2. You should determine whether the text following the list should be a new paragraph. If a new paragraph is appropriate, it should be typemarked as . This should be inserted by the in-house editor, but you may need to do so if it is missing. If the text should not start a new paragraph, mark it for no indent. GAs, in turn, are aware that the first paragraph after a chapter title, part opener, or head should not be indented, but they should still be typemarked as . After lists, however, the GAs will not know whether to indent a new paragraph or to continue with the paragraph begun before the list. Here is where the copyeditor should insert if the material is a new paragraph or if the material is a continuation of the old paragraph.

3. Lists may contain bulleted items or numbered items (although we rarely use lettered items). For bulleted lists, we often use an asterisk to represent the bullet. If you add an item to a list, use an asterisk or use the bullet coding (Alt + 0149 for Word). Do not use the bullet or number list feature in software that automatically inserts the listing with bullets and hanging indents. You do not need to change the asterisks to bullets as you edit. For numbered lists, the items should use a number followed by a period and space, as in this list you are reading. Click here for further instructions on using numbered lists.

Fonts and Font Styles

1. You may use bold and italics within text (never within heads, which must always be in roman type) but should avoid underlining if possible. Please change underlined book titles to italic font in references.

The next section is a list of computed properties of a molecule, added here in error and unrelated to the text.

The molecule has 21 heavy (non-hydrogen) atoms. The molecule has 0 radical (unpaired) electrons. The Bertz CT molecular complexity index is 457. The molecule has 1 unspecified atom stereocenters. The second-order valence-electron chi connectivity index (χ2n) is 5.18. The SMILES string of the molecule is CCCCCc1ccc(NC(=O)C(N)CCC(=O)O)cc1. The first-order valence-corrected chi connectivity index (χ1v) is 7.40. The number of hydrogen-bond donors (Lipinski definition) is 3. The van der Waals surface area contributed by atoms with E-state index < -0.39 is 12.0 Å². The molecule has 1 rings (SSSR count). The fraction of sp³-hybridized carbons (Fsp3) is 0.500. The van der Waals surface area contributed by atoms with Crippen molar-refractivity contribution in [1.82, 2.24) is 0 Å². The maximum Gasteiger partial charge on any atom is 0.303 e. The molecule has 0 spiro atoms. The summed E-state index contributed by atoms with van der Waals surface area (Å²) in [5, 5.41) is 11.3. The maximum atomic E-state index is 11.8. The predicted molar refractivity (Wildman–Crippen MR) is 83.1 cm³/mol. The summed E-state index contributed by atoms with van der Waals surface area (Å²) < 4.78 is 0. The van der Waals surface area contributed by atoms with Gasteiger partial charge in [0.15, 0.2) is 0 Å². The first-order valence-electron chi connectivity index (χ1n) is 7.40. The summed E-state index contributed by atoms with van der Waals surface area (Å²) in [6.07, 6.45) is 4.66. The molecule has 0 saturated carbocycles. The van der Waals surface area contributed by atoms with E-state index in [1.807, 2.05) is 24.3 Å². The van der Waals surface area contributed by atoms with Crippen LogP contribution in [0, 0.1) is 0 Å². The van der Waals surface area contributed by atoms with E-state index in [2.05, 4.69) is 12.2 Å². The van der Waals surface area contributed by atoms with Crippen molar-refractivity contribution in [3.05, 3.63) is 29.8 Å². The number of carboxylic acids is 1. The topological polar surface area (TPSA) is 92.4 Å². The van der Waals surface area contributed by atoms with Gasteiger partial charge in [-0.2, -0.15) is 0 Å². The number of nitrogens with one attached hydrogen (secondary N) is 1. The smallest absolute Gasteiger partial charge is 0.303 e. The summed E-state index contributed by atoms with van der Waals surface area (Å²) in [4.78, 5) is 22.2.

2. Key all punctuation in the same font and style as the text preceding it. Question marks and exclamation points after an italicized title should not be italicized, but parentheses and brackets enclosing italics should be italicized (for clarity and to avoid bumping into ascenders and descenders). Here are some examples:

I loved Gone With the Wind!
I have watched only one video more than five times (it was Gone With the Wind).
My favorite bedtime reading is The Chicago Manual of Style, which always puts me to sleep.

3. Follow CMS in using sans serif (gothic) fonts for letters that represent shapes, such as U-turn, V-shape, T-form. You should highlight these on the manuscript’s hard copy and code these as you would special characters: \ssU\, \ssV\, or \ssT\ for sans serif (see appendix 3).

4. To insert small caps (e.g., A.M.) in Word, click on Format/Font/Small Caps. Small caps convert and do not need to be coded if you are using Word. If you aren’t using Word, see appendix 3 for the correct code.


Every figure (including photos, in most books) and table should have had a callout inserted by in-house staff. The callout should appear between backslashes (this is our usual method: \Insert Figure 1.1\). You don’t need to copyedit any text within these brackets. Query any section that you think might be missing a callout or that might have an incorrect callout. Sometimes art is deleted and the callout remains in the manuscript; query these occurrences also.

Ellipses and Their Spacing

To indicate ellipses in online editing, insert a space between the periods. If you use four dots, there should be no space between the last letter preceding the first period.

Editing online saves time . . . except when the program crashes.

Editing online saves time. . . . Almost all manuscripts, however, contain some glitches.

En Dashes

The copyeditor will decide when to use en dashes, the main principle being consistency. Although it is common practice among book publishers to use an en dash to indicate a range of numbers, it can be tedious to make numerous changes from hyphens to en dashes in reference lists. If the author has taken the trouble to use en dashes, the copyeditor may stet them, making sure that usage is consistent. If the author has used hyphens to indicate ranges of page numbers, these also may be left, as long as usage is consistent within the reference list or manuscript text. Please inform the proofreaders and GAs if en dashes have been used.

Math Operators and Their Spacing